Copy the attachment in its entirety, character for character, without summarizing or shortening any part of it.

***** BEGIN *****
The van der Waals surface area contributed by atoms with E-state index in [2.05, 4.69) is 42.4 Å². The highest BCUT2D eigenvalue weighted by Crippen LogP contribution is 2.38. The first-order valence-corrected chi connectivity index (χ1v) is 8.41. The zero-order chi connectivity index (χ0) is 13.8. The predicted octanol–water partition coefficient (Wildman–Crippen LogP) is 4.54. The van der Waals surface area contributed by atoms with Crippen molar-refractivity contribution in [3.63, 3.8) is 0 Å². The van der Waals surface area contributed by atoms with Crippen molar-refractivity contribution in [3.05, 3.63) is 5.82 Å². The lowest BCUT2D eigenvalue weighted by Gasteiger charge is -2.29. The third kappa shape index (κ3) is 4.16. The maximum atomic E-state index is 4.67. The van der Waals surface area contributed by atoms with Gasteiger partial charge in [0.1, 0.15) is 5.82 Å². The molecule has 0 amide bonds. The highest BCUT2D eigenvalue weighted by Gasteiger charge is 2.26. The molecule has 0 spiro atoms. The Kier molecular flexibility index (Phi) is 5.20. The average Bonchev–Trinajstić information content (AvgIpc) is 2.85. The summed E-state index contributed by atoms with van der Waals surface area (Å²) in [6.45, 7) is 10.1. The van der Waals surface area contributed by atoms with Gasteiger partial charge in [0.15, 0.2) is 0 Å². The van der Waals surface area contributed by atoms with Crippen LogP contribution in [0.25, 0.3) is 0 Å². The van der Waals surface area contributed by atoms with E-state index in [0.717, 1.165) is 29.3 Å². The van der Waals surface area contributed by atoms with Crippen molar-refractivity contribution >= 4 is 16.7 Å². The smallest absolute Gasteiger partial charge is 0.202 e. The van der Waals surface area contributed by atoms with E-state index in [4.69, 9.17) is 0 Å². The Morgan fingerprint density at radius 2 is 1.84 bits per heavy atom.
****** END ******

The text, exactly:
The van der Waals surface area contributed by atoms with E-state index in [2.05, 4.69) is 42.4 Å². The highest BCUT2D eigenvalue weighted by Crippen LogP contribution is 2.38. The first-order valence-corrected chi connectivity index (χ1v) is 8.41. The zero-order chi connectivity index (χ0) is 13.8. The predicted octanol–water partition coefficient (Wildman–Crippen LogP) is 4.54. The van der Waals surface area contributed by atoms with Crippen molar-refractivity contribution in [3.63, 3.8) is 0 Å². The van der Waals surface area contributed by atoms with Crippen molar-refractivity contribution in [3.05, 3.63) is 5.82 Å². The lowest BCUT2D eigenvalue weighted by Gasteiger charge is -2.29. The third kappa shape index (κ3) is 4.16. The maximum atomic E-state index is 4.67. The van der Waals surface area contributed by atoms with Gasteiger partial charge in [0.1, 0.15) is 5.82 Å². The molecule has 0 amide bonds. The highest BCUT2D eigenvalue weighted by Gasteiger charge is 2.26. The molecule has 0 spiro atoms. The Kier molecular flexibility index (Phi) is 5.20. The average Bonchev–Trinajstić information content (AvgIpc) is 2.85. The summed E-state index contributed by atoms with van der Waals surface area (Å²) in [6.45, 7) is 10.1. The van der Waals surface area contributed by atoms with Gasteiger partial charge in [0.15, 0.2) is 0 Å². The van der Waals surface area contributed by atoms with Crippen LogP contribution in [0.25, 0.3) is 0 Å². The van der Waals surface area contributed by atoms with E-state index in [0.717, 1.165) is 29.3 Å². The van der Waals surface area contributed by atoms with Crippen molar-refractivity contribution >= 4 is 16.7 Å². The smallest absolute Gasteiger partial charge is 0.202 e. The van der Waals surface area contributed by atoms with E-state index in [4.69, 9.17) is 0 Å². The Morgan fingerprint density at radius 2 is 1.84 bits per heavy atom.